Fidelity Select Energy

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, doubled its stake in

Baker Hughes


in the fourth quarter, increasing it to 2.8% of the fund. Baker Hughes, a long-time industry leader with a market capitalization of $30 billion, is ubiquitous in energy funds' portfolios. It shares are up 20% this year after gaining 43% last year.

Standard & Poor's Glickman writes that Baker Hughes has strong growth opportunities outside North America that bode well for its future. "With oil prices remaining very resilient in 2010 in the $80 to $90 per barrel range, buoying spending confidence by upstream operators, we expect capital spending growth in 2011, which we think dovetails nicely for BHI's expansion plans," he says.

"For 2011, we see North American operating margins around 18% (versus 17.6% in 2010)," he wrote. "Outside North America, we see a near-doubling of margins to about 13% in 2011."

Invesco Energy Services

(FSTEX) - Get Invesco Energy Inv Report

, a $1.9 billion fund that's up 8.4% this year, is another big believer in Weatherford, more than doubling its stake to 4.3% in the fourth quarter.

A new holding for the fund, which can't be considered under the radar but is interesting nonetheless, is


(HES) - Get Hess Corporation Report

, at 2.6% of the portfolio. Morningstar says Hess has amassed a promising collection of high-profile oil and gas projects to drive long-term production growth. While oil already accounts for more than 70% of its production mix, Hess has the flexibility to shift to more oil-based projects to benefit from the current pricing advantage of oil over U.S. natural gas prices."

Last month, Hess said it plans to spend $5.6 billion on capital projects in 2011, including $900 million on exploration. That's up 44% from plans to spend $3.9 billion in 2010.

Funds also seek opportunities in tiny, speculative stocks.

For example, the

Integrity Williston Basin/Mid-North America Stock Fund

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, which has a restrictive agenda that calls for it to invest in stocks of companies developing the oil and potash resources from the Williston Basin area and Mid-North America area, which is roughly eastern Montana, parts of North Dakota and South Dakota and into southern Canada, is benefiting from a huge oil shale boom.

In the fourth quarter, it added

Canyon Services Group

, making it a 2% holding of the fund late last year. The Canadian company provides specialized "fracturing" and chemical materials used to drill for oil and natural gas in Western Canada, site of a huge oil boom. Shares of the $715 million market-capitalization firm are up 3.5% this year, after gaining 361% last year and 209% in 2009.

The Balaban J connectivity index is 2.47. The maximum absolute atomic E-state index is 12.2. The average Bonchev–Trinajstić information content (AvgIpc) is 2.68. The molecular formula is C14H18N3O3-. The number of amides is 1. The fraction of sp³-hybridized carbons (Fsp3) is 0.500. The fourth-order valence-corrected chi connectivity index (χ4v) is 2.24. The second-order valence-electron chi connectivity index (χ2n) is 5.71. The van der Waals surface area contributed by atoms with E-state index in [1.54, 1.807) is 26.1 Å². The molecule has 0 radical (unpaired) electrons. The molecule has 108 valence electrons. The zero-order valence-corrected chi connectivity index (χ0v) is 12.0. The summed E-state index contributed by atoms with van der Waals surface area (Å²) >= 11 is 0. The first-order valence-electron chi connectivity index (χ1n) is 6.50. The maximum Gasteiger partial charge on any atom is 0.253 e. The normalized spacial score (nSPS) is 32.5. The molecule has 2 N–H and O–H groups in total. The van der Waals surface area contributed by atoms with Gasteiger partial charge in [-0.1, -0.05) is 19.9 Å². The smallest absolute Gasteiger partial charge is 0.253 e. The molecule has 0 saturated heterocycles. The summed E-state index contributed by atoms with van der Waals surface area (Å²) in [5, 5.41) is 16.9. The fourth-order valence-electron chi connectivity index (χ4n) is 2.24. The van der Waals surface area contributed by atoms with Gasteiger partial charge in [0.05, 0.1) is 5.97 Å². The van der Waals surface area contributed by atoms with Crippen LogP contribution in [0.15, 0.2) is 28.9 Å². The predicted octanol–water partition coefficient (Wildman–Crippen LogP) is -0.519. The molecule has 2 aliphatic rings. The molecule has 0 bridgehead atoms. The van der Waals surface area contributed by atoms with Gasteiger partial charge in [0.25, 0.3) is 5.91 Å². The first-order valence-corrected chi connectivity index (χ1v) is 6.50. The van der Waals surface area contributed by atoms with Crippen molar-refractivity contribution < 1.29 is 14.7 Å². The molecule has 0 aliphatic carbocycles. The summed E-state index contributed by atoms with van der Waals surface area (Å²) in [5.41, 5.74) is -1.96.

Another big gainer for the fund is

Carbo Ceramics

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, which produces and supplies the unique ceramic material used by oil and natural gas drillers for the hydraulic fracturing of wells. Its shares have run up 14% this year. During the fourth quarter, the fund boosted its stake by 20,000 shares to make it its second-largest holding, after National Oilwell Varco.

Its products are marketed internationally through the oil-field-service companies that provide the hydraulic fracturing services. In the third quarter, it reported a 29% revenue increase, year-over-year, and a 45% increase in operating profit. It has a market value of $2.7 billion.

Analysts who follow the stock give it one "buy" rating, four "outperforms," six "holds" and one "sell." The Neuberger Berman family of funds owns 13% of its shares, and the next-largest shareholder is BlackRock, at 6%.

Black Rock Energy & Resources

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recently added two very small oil exploration stocks to its roster:

Far East Energy



DeeThree Exploration



Far East Energy, with a $163 million market capitalization, is a development-stage company engaged in drilling, exploring and testing wells for future production. But it already has 38% institutional ownership led by

Prudential Investments

, with a 10% stake. BlackRock built a 9.8% stake late last year. There's not much available on its financial performance but its shares have lost 14% this year, after gaining 52% in 2010.

Similarly, DeeThree Exploration, a petroleum and natural gas explorer based in Calgary, with a market capitalization of $147 million, has four big institutional investors, led by BlackRock's 5.8% stake built up late last year. DeeThree's shares are up 15% this year, after gaining 84% in 2010.

Disclosure: TheStreet's editorial policy prohibits staff editors and reporters from holding positions in any individual stocks.